Programming language to work with Jetson TX2

I’m new, very new in AI and I want to buy a Jetson TX2 and doing amazing things with it.

I’ve been searching on Internet about AI, machine learning, deep learning, CUDA, Digits, Tensorflow, Python, Caffe, etc. and I’m very confused.

If I want to do something with Jetson TX2 (drone, home automation, robots, …), which programming language do I have to learn and which tools do I have to use?

I have started learning Python but I don’t want to waste my efforts in something that I’m not going to use.


I’m sure other people will have more specific suggestions, but it seems much of what is possible is accessible if you use C++ and the NVIDIA nvcc compiler. There are also lots of python apps written for the topics you have mentioned. Between python and C++ most of it is covered. Note that much CUDA programming is an extension of C++ with additions to the standard compiler (which is why you’d use nvcc instead of g++ for a C++ CUDA program).

@linuxdev, do you know of any tutorials for cross-compilation? Can I build my stuff on (e.g.) my Jenkins server and continuously deploy it to my fleet of TX2 dev boards?

I don’t know of a specific tutorial. For various topics I would tend to recommend browsing One thing I see is a search in google:…0i22i30k1l2.4136.9966.0.10296.…0…1.1.64.psy-ab…0.28.2448…0j46j0i131k1j0i46k1.0.cKLCZMqtLOw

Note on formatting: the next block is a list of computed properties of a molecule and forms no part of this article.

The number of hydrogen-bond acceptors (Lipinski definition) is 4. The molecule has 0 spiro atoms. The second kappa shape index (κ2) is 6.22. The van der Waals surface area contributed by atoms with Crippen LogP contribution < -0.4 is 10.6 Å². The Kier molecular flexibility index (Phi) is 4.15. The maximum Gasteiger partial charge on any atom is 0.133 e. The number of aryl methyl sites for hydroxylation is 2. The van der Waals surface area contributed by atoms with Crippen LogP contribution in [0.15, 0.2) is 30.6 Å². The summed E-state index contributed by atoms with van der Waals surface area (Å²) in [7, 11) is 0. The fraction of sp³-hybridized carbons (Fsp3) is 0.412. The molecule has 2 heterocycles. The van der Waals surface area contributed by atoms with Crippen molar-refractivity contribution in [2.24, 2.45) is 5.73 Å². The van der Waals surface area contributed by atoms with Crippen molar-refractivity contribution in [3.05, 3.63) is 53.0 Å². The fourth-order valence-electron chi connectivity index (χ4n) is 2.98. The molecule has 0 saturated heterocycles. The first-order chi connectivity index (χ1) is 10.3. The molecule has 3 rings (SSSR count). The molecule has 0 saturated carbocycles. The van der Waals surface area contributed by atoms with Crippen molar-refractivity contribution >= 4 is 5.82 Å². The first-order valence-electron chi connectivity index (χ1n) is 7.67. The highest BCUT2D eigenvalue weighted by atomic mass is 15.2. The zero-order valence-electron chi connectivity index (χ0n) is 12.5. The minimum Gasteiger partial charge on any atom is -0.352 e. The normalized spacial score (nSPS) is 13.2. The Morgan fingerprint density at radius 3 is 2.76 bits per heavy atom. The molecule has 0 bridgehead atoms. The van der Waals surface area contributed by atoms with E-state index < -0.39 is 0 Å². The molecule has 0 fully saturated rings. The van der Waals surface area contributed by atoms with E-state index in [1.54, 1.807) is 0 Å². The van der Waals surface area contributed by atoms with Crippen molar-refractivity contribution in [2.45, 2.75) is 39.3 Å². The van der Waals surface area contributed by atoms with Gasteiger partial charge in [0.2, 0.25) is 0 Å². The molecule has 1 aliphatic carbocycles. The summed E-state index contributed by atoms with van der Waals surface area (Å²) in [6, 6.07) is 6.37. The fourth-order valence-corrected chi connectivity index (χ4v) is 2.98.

When looking at this keep in mind that there are basically two types of cross compile…“bare metal” (kernels and boot loaders fall into this category) which has no requirement for linking to other software, and user space. Bare metal is the simplest to set up because it is basically just the compiler and nothing else. User space involves cross tools for libraries as well…the ability to build or link files together. And of course if you are linking, then you need the libraries which are part of the system in the architecture being linked against, e.g., libc, perhaps OpenGL libs, threading libraries, so on. User space tools are more complicated to set up, and the supporting files, known as the sysroot, will change depending on what your project’s dependencies are…considering one library can require another library it can get complicated fast. I tend to like a loopback mounted clone for this purpose, but the clone itself must have been set up for all of those libraries.

I have a Fedora host, so I tend to do some tasks differently than the people who can use JetPack. If you use JetPack you might find the nsight edition of eclipse and the environment are set up for you with much less effort than doing every step yourself. You would still need a proper sysroot if working in user space…Linaro has these, but they are minimal, and very likely you’d end up building a large amount of sysroot yourself if you don’t use a clone.